A slap on the wrist. Still, it might be enough to deter future baby massacres.

Assuming that continues to be the policy.

THE SUMMER OF TRUMP

DonaldMany people were surprised that Donald Trump shot to the top of the Republican presidential polls (in an NBC poll today, he has 19% percent, to Scott Walker‘s 15% and Jeb Bush‘s 14%), but that’s only because they allowed their own tastes to prevent them from getting an accurate view of this gargantuan personality. Trump is large and comical figure–vain, blustery, selfish, self-indulgent, a bully, a baby–but he is also smart, articulate, rich, very good at calling attention to himself, at grandstanding, at making more out of whatever little or much he has accomplished. And he has accomplished a great deal–longevity, for one thing. He has been a front page of the tabloids public figure since the eighties, which is no mean feat; what few peers he has, like Madonna and Al Sharpton, are mostly jogging in place while he is riding high. He has written a bestseller, been the star of a highly rated television show, and built big buildings and casinos and golf courses. He knows how to dish it out and how to take it, and he is not afraid to mix things up. He knows, as Warren Zevon said, “the name of the game is to get hit and hit back.” Among his media spectacles, he has made a number of blatantly fraudulent runs at public office that all seemed to evaporate whenever he had to get serious.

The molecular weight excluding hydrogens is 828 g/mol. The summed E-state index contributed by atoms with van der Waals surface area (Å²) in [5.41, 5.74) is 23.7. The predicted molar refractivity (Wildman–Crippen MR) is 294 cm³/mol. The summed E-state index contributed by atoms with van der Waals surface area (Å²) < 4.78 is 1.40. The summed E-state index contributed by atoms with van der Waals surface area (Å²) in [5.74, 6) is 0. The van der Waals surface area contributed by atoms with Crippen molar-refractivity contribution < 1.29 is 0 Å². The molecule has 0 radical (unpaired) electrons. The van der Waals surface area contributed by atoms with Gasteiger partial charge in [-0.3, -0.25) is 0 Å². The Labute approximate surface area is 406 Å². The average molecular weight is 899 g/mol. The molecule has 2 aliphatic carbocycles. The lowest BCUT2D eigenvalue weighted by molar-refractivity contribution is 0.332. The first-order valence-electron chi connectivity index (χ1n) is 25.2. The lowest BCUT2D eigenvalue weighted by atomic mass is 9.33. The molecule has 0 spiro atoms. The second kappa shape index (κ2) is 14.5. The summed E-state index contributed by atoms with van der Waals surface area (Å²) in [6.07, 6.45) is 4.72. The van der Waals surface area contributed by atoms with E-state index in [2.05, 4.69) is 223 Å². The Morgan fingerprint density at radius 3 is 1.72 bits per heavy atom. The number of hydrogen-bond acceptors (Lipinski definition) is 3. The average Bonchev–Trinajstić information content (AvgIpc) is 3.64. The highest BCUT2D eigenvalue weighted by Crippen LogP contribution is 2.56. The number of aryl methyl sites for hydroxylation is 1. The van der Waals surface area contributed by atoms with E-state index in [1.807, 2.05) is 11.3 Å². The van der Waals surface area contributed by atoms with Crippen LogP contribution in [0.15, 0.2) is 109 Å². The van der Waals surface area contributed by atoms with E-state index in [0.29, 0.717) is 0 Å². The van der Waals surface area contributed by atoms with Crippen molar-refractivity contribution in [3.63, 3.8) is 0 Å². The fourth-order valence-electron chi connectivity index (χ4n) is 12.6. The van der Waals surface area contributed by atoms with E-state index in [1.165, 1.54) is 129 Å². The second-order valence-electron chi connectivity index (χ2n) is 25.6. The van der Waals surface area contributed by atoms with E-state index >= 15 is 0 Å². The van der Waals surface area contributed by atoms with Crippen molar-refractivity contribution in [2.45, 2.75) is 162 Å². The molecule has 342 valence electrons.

This one might still get evaporate, although it has gone on longer and gone deeper and created more furor than any of his previous stillborn efforts. He has owned the summer. His outrageous comments about Mexicans and his nasty, ignorant comments about John McCain have done nothing but catapult him to the crowded, splintered, directionless herd of Republican contenders. More than anyone in that field, he has a real constituency, a real claim to a body of voters.